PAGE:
These petroglyphs in North America are over 14,800 years old, making them the oldest, according to the University of Colorado. They are inscribed in large boulders from the Lake Winnemucca petroglyph site in western Nevada.
Their inscriptions are vertical symbols, chained and deep that form a complex design, although they do not include animals or people. They appear to have been made with some kind of spatula, says Larry Benson, a large rock researcher at the University of Colorado.
Benson and his colleagues use various methods to date these inscriptions. They determine when the water level in Lake Winnemucca reached just over one meter. This data is essential to know the maximum level that the lake reached before it began to supply water to the Emerson Pass, to the north. "When the rocks with petroglyphs were submerged, they could not be recorded”, Benson remarks.
According to Benson, a white layer of carbonate coming from the ancient lake has hidden some of the petroglyphs. Based on his previous research, the expert affirms that these layers were approximately 11,000 years old.
Benson took samples of the carbonate with the inscriptions and the one that covered the petroglyphs. The radiocarbon indicates that the carbonate layer under the petroglyphs reaches the 14,800 years. These dates, plus geochemical data for subterranean sediments from nearby Pyramid Lake indicate that the petroglyph rocks were exposed to air between 14,800 and 13,200 years ago and again between 11,300 and 10,500 years ago.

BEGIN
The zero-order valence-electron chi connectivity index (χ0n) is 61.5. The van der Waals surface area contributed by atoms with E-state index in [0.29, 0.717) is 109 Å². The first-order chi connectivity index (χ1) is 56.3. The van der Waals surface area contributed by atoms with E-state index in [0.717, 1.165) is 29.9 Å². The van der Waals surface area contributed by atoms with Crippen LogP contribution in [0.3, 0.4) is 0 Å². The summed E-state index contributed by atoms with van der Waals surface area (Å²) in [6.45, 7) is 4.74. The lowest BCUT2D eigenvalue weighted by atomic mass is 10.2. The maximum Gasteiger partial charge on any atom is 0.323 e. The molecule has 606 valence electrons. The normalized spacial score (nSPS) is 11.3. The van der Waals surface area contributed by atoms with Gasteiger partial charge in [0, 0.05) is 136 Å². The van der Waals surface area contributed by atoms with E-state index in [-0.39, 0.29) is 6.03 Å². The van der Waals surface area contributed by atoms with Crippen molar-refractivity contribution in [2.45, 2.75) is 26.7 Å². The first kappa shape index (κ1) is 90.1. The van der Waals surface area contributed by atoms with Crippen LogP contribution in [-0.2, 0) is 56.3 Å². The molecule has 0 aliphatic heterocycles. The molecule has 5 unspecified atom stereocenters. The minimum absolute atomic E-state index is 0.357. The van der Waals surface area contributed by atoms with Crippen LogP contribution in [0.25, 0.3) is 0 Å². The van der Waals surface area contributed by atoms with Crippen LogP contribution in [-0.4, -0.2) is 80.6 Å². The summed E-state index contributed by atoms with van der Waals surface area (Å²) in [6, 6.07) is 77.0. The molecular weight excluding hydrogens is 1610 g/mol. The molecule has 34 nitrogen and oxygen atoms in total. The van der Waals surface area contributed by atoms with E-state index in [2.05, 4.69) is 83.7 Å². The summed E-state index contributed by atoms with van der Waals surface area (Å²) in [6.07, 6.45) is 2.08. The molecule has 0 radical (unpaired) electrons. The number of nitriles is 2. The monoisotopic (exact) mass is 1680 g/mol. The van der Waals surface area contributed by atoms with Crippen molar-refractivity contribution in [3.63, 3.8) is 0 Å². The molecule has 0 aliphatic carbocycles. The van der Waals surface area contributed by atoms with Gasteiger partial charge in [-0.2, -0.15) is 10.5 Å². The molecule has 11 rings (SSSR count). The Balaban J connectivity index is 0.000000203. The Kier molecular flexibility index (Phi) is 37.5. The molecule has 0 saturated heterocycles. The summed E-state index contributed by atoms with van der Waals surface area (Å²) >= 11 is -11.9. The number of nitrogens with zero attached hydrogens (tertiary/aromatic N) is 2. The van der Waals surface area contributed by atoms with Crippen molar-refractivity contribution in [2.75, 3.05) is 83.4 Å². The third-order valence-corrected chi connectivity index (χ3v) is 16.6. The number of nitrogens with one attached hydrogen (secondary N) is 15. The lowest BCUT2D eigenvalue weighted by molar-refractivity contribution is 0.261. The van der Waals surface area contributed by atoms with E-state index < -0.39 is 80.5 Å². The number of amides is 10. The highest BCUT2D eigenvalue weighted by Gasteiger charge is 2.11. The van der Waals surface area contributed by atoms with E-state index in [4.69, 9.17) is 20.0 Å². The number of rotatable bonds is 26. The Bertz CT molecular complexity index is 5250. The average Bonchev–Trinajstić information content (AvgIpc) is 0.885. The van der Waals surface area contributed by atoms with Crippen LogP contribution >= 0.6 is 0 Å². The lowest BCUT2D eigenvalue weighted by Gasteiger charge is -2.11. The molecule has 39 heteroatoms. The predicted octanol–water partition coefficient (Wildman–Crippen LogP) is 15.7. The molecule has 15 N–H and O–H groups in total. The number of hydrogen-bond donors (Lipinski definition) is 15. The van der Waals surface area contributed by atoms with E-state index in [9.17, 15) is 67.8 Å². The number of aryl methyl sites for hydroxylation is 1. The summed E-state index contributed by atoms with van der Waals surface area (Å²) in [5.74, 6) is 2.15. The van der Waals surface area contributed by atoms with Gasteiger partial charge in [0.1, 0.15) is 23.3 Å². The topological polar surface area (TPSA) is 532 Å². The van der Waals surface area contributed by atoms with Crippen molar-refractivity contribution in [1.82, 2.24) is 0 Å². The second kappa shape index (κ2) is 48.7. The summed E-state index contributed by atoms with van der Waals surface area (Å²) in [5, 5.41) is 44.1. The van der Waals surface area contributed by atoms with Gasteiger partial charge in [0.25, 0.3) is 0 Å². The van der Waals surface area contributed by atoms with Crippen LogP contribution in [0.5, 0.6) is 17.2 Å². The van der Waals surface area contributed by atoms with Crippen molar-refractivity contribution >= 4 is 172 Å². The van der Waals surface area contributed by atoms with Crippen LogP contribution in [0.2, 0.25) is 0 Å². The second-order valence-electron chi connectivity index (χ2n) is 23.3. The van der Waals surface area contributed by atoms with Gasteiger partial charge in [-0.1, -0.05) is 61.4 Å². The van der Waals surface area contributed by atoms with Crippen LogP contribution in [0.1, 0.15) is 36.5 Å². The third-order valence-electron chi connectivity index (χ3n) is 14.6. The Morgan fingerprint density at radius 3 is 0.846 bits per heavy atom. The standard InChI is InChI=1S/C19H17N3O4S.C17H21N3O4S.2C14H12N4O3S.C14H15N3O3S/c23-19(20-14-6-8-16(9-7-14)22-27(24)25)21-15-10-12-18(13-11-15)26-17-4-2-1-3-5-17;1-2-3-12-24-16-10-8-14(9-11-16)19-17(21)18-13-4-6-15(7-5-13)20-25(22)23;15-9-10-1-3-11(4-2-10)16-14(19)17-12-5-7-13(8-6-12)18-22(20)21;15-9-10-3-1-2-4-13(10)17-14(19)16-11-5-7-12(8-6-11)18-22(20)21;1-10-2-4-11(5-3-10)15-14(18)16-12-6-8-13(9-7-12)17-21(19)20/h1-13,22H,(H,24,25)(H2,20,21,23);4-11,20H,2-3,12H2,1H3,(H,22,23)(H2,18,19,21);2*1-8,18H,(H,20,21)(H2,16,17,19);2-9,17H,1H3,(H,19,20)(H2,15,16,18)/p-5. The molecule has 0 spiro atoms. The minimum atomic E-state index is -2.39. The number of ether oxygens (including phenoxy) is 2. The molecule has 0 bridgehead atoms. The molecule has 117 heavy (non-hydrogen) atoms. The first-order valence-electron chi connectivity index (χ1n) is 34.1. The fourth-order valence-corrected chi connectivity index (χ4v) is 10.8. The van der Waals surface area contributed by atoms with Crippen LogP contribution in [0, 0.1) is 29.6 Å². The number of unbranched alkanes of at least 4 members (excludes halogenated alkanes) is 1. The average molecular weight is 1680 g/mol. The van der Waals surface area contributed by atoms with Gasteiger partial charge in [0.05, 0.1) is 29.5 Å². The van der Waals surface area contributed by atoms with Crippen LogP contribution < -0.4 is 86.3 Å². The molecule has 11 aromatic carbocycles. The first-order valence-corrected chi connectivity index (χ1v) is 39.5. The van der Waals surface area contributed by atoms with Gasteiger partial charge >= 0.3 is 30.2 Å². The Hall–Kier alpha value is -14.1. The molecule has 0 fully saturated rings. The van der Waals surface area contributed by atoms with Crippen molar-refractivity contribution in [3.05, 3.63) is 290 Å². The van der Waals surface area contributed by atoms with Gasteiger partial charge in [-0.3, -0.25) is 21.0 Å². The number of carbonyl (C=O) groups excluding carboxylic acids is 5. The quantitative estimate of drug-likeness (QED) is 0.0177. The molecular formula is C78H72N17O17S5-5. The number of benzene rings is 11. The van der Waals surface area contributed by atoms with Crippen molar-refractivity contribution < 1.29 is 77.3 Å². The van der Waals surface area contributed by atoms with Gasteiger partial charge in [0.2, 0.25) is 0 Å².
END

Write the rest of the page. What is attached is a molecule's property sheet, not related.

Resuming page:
The oldest estimated date within the petroglyph site corresponds to the fossil of a human excrement found in a cave in Oregon. They are the Paisley Caves, which included the bones of horses and camels that were extinct in North America more than 13 millennia ago, Benson says.
In the case of Cave Spirit Man, which was discovered more than 70 years ago east of Reno, appears to be the youngest, since thanks to its remains, it was dated to 10,600 years.
One of the Long Lake petroglyphs was buried in ash from the eruption of the Munt Mazama volcano, approximately 6,700 years ago, which is proof that it was recorded before the eruption. "Nor do we know what these inscriptions mean"Benson admits, but thinks they're pretty because they look like diamonds and trees. Furthermore, there are very few petroglyphs west of South America with such deep inscriptions.
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